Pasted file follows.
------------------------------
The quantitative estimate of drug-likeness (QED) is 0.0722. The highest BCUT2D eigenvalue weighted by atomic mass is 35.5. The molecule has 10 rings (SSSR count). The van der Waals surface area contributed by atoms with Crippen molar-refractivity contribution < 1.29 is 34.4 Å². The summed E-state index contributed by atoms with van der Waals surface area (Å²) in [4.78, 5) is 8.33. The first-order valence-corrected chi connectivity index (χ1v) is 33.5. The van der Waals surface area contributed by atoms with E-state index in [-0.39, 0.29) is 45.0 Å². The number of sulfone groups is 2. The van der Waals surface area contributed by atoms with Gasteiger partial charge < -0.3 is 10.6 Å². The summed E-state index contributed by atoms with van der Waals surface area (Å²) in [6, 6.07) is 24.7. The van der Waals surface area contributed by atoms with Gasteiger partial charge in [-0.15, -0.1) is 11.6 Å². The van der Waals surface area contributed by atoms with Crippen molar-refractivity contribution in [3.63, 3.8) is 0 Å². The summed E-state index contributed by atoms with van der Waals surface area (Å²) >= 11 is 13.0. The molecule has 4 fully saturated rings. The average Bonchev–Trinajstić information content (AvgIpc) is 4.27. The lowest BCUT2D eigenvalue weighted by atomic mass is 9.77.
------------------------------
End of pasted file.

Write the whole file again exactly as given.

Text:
The quantitative estimate of drug-likeness (QED) is 0.0722. The highest BCUT2D eigenvalue weighted by atomic mass is 35.5. The molecule has 10 rings (SSSR count). The van der Waals surface area contributed by atoms with Crippen molar-refractivity contribution < 1.29 is 34.4 Å². The summed E-state index contributed by atoms with van der Waals surface area (Å²) in [4.78, 5) is 8.33. The first-order valence-corrected chi connectivity index (χ1v) is 33.5. The van der Waals surface area contributed by atoms with E-state index in [-0.39, 0.29) is 45.0 Å². The number of sulfone groups is 2. The van der Waals surface area contributed by atoms with Gasteiger partial charge < -0.3 is 10.6 Å². The summed E-state index contributed by atoms with van der Waals surface area (Å²) in [6, 6.07) is 24.7. The van der Waals surface area contributed by atoms with Gasteiger partial charge in [-0.15, -0.1) is 11.6 Å². The van der Waals surface area contributed by atoms with Crippen molar-refractivity contribution in [3.63, 3.8) is 0 Å². The summed E-state index contributed by atoms with van der Waals surface area (Å²) >= 11 is 13.0. The molecule has 4 fully saturated rings. The average Bonchev–Trinajstić information content (AvgIpc) is 4.27. The lowest BCUT2D eigenvalue weighted by atomic mass is 9.77.